Childhood comes with a lot of precautions these days. Helmets and kneepads? Check. Filtered water? Check. A cell phone for your eight-year-old? Check.
Toxic chemicals are another issue our grandparents might have laughed off. But, scientists say, you should probably add this worry to your list.
Bisphenol A (BPA) and its replacements — as well as a group of chemicals called phthalates — are the target of increasing concern among researchers. While our bodies are very effective at excreting bisphenol and phthalates, that doesn’t make these chemicals harmless, doctors say.
In a consensus statement published in 2015, a group of international obstetricians and gynecologists warned of exposure to toxic chemicals — particularly during developmentally vulnerable periods in pregnancy, infancy, and childhood. “Even small exposures during a window of vulnerability can trigger adverse health consequences that can manifest across the life span of individuals and generations,” the group said.
Bisphenols and phthalates (pronounced thay-lates) are getting the most attention. The vast majority of Americans have detectable BPA in their bodies. BPA and its common replacement, bisphenol S (BPS), are found in many plastics. They’re also ubiquitous in receipts printed on thermal paper and used to line many canned foods. Even some dental sealants contain BPA.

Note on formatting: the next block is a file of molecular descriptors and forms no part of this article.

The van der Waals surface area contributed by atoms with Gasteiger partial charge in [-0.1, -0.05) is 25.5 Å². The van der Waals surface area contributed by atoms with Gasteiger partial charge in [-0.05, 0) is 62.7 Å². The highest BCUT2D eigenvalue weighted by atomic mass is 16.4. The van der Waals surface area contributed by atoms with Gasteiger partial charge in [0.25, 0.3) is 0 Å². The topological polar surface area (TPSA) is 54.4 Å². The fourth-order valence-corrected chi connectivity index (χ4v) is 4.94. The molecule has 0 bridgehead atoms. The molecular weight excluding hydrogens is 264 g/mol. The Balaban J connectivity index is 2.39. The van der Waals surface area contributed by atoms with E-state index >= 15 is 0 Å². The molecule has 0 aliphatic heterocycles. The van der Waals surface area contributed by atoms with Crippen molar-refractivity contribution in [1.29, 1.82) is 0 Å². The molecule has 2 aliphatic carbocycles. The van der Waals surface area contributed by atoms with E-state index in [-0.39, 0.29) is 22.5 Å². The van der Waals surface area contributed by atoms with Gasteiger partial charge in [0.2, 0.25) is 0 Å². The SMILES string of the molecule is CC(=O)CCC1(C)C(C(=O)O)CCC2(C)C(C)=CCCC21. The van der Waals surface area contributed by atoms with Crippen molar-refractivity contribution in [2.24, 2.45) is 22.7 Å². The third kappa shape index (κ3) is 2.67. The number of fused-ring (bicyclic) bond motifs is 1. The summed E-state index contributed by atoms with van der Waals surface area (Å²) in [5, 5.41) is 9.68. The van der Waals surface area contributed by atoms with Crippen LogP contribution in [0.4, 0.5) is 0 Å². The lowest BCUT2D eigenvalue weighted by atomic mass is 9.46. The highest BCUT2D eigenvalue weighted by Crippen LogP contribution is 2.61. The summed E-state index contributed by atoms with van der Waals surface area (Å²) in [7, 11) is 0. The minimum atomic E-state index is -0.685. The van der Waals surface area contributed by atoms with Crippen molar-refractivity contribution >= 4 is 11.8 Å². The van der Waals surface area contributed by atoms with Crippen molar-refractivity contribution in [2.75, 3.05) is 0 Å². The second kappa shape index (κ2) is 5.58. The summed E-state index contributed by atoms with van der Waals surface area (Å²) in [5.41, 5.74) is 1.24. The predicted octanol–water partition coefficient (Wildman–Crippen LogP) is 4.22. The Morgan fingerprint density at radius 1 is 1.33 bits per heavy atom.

While BPA has been linked to diabetes, cardiovascular conditions, obesity, and liver dysfunction in adults, it could be even more dangerous for children and adolescents because their bodies and brains are still developing. Researchers believe BPA alters human metabolism and changes the way the body stores fat, in addition to its hormone-disrupting and other health effects. Studies have linked BPA exposure in kids to obesity and insulin resistance as well as lung and kidney dysfunction.
But there’s another problem: the chemicals replacing BPA may not be any safer. Many manufacturers have voluntarily removed BPA from products, but often they’ve simply replaced it with another bisphenol. A 2015 review found two such alternatives, bisphenol F and bisphenol S, are as “hormonally active” as BPA and have similar endocrine-disrupting effects. Another study linked the two replacements to increased blood pressure in kids and teens.
Meanwhile, phthalates, yet another environmental contaminant linked to health problems in children, are used to make plastic less brittle and harder to break. They’re as ubiquitous in Americans as BPA — nearly everyone has them in their body in measurable amounts. Phthalates are also classified as endocrine disruptors and have been linked to insulin resistance in adolescents and high blood pressure in kids, as well as kidney dysfunction throughout childhood.
While science works out the inevitably complex health effects of environmental toxins, it’s likely wise to stay safe. To avoid BPA and its replacements, parents can take a few precautions:
Avoiding phthalates may be more complicated. While phthalates are found in many common household products like shampoos and lotions, this may be safe: one study found no increase in phthalate levels in children linked to these items.
Instead, high-fat diets, particularly when the fat came from meat and dairy products, were linked to the highest levels of childhood phthalates in the study. To avoid them, you might try choosing food from local, minimally processed, and organic sources when you can.
July 14, 2016
Christopher Nystuen, MD, MBA